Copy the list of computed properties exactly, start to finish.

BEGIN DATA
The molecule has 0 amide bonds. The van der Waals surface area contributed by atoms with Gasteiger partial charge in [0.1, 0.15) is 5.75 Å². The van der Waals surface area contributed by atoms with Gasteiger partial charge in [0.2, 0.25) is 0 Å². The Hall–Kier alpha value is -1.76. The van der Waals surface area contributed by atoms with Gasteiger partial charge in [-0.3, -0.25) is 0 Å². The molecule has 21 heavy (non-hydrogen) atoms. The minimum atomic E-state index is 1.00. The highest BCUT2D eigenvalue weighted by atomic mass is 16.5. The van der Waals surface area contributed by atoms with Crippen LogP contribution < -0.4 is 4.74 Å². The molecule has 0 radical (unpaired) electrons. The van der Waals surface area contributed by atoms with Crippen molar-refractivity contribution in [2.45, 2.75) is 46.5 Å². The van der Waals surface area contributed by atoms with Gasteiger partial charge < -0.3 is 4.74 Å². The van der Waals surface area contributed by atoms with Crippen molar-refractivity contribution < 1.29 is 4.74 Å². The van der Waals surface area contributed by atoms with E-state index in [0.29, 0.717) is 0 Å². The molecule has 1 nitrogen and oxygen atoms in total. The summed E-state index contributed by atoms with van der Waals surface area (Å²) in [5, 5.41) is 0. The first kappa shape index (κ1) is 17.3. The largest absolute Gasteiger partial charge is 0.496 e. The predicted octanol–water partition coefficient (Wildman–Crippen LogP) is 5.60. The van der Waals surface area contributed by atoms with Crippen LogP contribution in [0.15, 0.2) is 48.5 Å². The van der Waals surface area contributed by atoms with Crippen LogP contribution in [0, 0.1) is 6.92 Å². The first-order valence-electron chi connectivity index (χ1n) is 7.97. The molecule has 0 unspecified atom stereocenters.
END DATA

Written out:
The molecule has 0 amide bonds. The van der Waals surface area contributed by atoms with Gasteiger partial charge in [0.1, 0.15) is 5.75 Å². The van der Waals surface area contributed by atoms with Gasteiger partial charge in [0.2, 0.25) is 0 Å². The Hall–Kier alpha value is -1.76. The van der Waals surface area contributed by atoms with Gasteiger partial charge in [-0.3, -0.25) is 0 Å². The molecule has 21 heavy (non-hydrogen) atoms. The minimum atomic E-state index is 1.00. The highest BCUT2D eigenvalue weighted by atomic mass is 16.5. The van der Waals surface area contributed by atoms with Crippen LogP contribution < -0.4 is 4.74 Å². The molecule has 0 radical (unpaired) electrons. The van der Waals surface area contributed by atoms with Crippen molar-refractivity contribution in [2.45, 2.75) is 46.5 Å². The van der Waals surface area contributed by atoms with Gasteiger partial charge < -0.3 is 4.74 Å². The van der Waals surface area contributed by atoms with Crippen molar-refractivity contribution < 1.29 is 4.74 Å². The van der Waals surface area contributed by atoms with E-state index in [0.29, 0.717) is 0 Å². The molecule has 1 nitrogen and oxygen atoms in total. The summed E-state index contributed by atoms with van der Waals surface area (Å²) in [5, 5.41) is 0. The first kappa shape index (κ1) is 17.3. The largest absolute Gasteiger partial charge is 0.496 e. The predicted octanol–water partition coefficient (Wildman–Crippen LogP) is 5.60. The van der Waals surface area contributed by atoms with Crippen LogP contribution in [0.15, 0.2) is 48.5 Å². The van der Waals surface area contributed by atoms with Crippen LogP contribution in [0, 0.1) is 6.92 Å². The first-order valence-electron chi connectivity index (χ1n) is 7.97. The molecule has 0 unspecified atom stereocenters.